Sunflower may not fit the definition or meet requirements implied in the word, “festival.” Many support Sunflower yet agree with widely voiced concerns about appropriating the word festival to add meaning and dimension not inherent in the event – and then advertising to match an ideal, perhaps mythic Sunflower Festival, rather than promoting the reality. The practice promises more than the Festival has, in past years, delivered. Daytrippers go home and tell their friends. Next year, past and potential daytrippers tune out sunflower hype. There may as well be a ripple effect: tuning out other Mountainair events.
No doubt, Sunflower’s persisting informality owes much to its ad hoc origins. Initiated in 1999 by local resident, Adolphine Carole “just because,” Sunflower 1 celebrated the opening of Art Alley. The original event was more happening than organized event. There were no committees, no sponsoring organization, no titles, no formal schedules, no flow charts, or anything smacking of institutionalization. Everybody had a good time; it filled the gap between Jubilee and fall holidays. Everyone agreed: the Sunflower Festival should become a regular event, “improved” by organization, formal structure, and systematic promotion.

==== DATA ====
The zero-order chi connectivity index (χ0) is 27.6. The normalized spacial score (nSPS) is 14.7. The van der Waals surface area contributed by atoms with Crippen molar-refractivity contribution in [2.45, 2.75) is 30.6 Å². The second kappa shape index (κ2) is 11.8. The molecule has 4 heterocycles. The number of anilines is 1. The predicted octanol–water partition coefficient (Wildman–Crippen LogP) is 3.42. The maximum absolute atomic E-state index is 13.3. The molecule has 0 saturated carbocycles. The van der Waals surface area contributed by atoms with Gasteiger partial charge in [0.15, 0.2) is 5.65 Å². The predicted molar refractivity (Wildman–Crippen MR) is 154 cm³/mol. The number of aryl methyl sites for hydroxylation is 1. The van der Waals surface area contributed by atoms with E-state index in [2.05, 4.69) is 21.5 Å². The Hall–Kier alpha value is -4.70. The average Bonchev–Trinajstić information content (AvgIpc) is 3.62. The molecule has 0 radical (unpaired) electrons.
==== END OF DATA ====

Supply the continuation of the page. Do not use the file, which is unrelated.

The following year, more money and promotion poured into the mix. The controlling idea was to advertise heavily and turn it into a money making music festival. It was still fun, if not either a music festival or quite the success imagined by its handlers and self-appointed promoters. After a few years, the Chamber of Commerce took over official sponsorship, this year dropping it as they had last year’s hot potato, Firecracker Jubilee.
Despite being passed from hand to hand like an unwanted child, somehow Sunflower, like its hardy sunflower namesake, survives.
Whose festival is it? Who owns it? Can any person or entity even own a festival, especially such a floater, with so many versions? The original event had a midwife but no owners. Individuals and organizations assumed, if not custody, then proprietary rights after the fact, usually without consulting festival users or contributors. Now, in the wake of an undiscussed or voted on backroom handoff by the Chamber to the Manzano Mountain Arts Council, Sunflower continues to have many absentee owners (sponsors, exploiters, followers, fans - and just those relishing an occasion to put flowers in their hair, on their hats, and elsewhere). Blissfully unaware of Derrida, floating signifiers, and possibly even Plato, maybe it’s time for the true owners to take back their festival.